Lessons From the Law Library

Attention: what follows is not me, my head shot to the left is not representative of the following paragraphs. Over the summer we have had a library school intern working in multiple capacities at the Sir James Dunn Law Library as our student reference assistant. During this time Amanda (Andie) Bulman has become a fan of Slaw and I thought that as the summer is drawing to a close I thought I would give her a chance to craft a post for Slaw on what her experience has been like over the past several months. I gave her a free rein to write what she desired, with a few editorial suggestions before I posted the text, and what follows are her thoughts on law, legal research and legal librarianship in an academic setting.

Lesson #1. Don’t screw up the job interview

I was not the first choice for the summer reference internship at the Sir James Dunn Law Library. I kept my beige trench coat on throughout the interview (a pen had exploded on my sweater minutes before the interview was scheduled to start) and nervously made some jokes about a province some of the interviewers were from. These were the first lessons. Wear a blazer. Keep the jokes to a minimum. Be professional in the job interview.

Lesson #2. Sometimes “The Answer” does not exist.

In June slews of undergraduates were taking a business law course and came to the library on a semi-regular basis. They frequently requested my help in searching for case law or legislation that had very specific criteria and I frequently went home feeling frustrated by my inability to find “the answer”. I eventually realized that it is unlikely that “the answer” would be found in a single document. Legal research is a time consuming process and well-crafted legal arguments are usually constructed from a variety of resources. The answer is a myth. Legal research rarely works that way.

Lesson #3. Reference librarians are trained in the art and science of answering questions. Reference librarians are not lawyers. Don’t play one on TV!

The questions that people ask in a law library differ significantly from the questions that get asked at other academic libraries. The questions can be complicated and weighty and often quite depressing. Your heartstrings will be tugged. Show restraint. Provide instruction and show patrons how to use the available resources. Do not get involved. Do not provide legal advice!

Lesson #4. Law libraries attract a weird and wide variety of patrons. Be prepared to help everyone.

I should qualify this by stating that I do receive the normal everyday questions about citations and databases. However, many questions seem to border on the absurd. Fridays are especially rough days at the reference desk. The research students have decided to take the day off, the faculty have made tracks for their summer homes, and the residents of Arkham have come to play.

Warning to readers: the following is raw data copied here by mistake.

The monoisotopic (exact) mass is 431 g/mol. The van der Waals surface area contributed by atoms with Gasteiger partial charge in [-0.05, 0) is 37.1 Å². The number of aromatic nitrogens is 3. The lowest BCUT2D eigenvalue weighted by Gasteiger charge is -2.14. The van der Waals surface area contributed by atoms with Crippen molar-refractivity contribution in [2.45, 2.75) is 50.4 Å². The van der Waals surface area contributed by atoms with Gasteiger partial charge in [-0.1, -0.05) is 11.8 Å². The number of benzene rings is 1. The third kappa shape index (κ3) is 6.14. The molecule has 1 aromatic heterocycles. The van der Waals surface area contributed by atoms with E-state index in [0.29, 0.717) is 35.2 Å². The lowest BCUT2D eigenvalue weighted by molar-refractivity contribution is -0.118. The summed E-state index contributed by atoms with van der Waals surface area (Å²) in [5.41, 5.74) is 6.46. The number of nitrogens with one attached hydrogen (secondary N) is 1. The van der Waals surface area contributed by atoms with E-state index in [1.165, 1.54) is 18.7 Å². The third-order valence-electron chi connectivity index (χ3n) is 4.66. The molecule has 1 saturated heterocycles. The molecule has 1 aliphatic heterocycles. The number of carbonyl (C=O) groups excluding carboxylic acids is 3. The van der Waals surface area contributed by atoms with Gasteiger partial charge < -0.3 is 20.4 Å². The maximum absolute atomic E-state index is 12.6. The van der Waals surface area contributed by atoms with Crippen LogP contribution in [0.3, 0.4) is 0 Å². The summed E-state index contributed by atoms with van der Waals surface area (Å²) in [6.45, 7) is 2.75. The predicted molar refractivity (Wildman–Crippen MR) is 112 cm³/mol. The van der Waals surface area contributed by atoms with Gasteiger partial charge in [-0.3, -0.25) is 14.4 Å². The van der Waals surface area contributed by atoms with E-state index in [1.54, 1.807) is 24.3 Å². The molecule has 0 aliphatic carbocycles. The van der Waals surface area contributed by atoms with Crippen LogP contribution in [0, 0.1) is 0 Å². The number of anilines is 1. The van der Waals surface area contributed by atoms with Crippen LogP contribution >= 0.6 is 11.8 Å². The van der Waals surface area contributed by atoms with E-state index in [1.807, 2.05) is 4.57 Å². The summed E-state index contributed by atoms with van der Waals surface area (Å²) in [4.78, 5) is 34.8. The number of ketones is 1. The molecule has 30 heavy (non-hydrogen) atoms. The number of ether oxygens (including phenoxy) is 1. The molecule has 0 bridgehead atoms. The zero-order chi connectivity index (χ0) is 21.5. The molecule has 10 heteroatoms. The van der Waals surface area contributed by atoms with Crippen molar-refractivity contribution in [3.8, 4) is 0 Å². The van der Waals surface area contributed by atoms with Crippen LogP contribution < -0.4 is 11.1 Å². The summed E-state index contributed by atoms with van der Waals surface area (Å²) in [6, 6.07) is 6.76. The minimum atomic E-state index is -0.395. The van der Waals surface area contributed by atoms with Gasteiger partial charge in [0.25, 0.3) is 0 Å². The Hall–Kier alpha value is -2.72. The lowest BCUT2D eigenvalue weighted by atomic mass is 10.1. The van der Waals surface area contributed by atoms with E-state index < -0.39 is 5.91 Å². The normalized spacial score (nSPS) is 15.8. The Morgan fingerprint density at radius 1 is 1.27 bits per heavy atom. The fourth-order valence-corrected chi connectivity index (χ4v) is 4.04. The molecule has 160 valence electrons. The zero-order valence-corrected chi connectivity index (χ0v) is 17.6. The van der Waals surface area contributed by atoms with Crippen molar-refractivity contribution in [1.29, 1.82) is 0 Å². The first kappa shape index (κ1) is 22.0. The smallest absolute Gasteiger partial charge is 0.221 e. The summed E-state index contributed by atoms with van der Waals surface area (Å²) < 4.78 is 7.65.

I’ve met: a gentleman who does not “believe or trust computers”, several individuals who sue people for a living, and a host of conspiracy theorists attempting to prove that the Federal Income Tax Act is illegal. Law librarianship is a service profession. The law library is here to serve students and faculty, but we are also available to help anyone who wants to learn to navigate our resources. I’ve helped students with Quicklaw, assisted professors in their search for obscure newspaper articles, and have tracked down various amendments to the Income Tax Act for several very enthusiastic conspiracy theorists. The final and most important lesson has three parts: treat everyone with respect, teach everyone to use the library, and know when and how to exit a conversation that’s taken a turn for the weird.

Lesson #5. I want to be a legal librarian or an academic librarian. Please give me a job.

The most important thing that I have learned is that I want to work in this field. Before accepting this position, I only had a vague sense of what being a legal reference librarian entailed. I imagined that the reference librarians at the Sir James Dunn Law Library mainly created library guides and sat behind the information desk looking knowledgeable. The reality is very different. Besides working the reference desk the librarians create information guides for library users, they collaborate on policies and procedures, test drive new technology, committee work, present at conferences, collaborate with faculty on research, conduct their own research, catalog the collection, shelf read, work in acquisitions, and a host of other things. Their schedules are varied and interesting and their days rarely seem routine. Most importantly, the legal librarians here have an opportunity to teach research skills to students in a classroom setting . That’s the aspect of this career that seems most interesting. Having the ability, time, and opportunity to teach research skills would be amazing.


  1. Thank you both Mark and Andie for this post. I’ve worked a long time in academic law librarianship, some say too long, and I found your remarks and observations refreshing. It is nice to be reminded of the essentials of the job from somebody just new to it. I hope you continue in your desire to become a law librarian. You’re right, I’ve never been bored.

    Neil Campbell
    Law Librarian
    Diana M. Priestly Law Librarian
    University of Victoria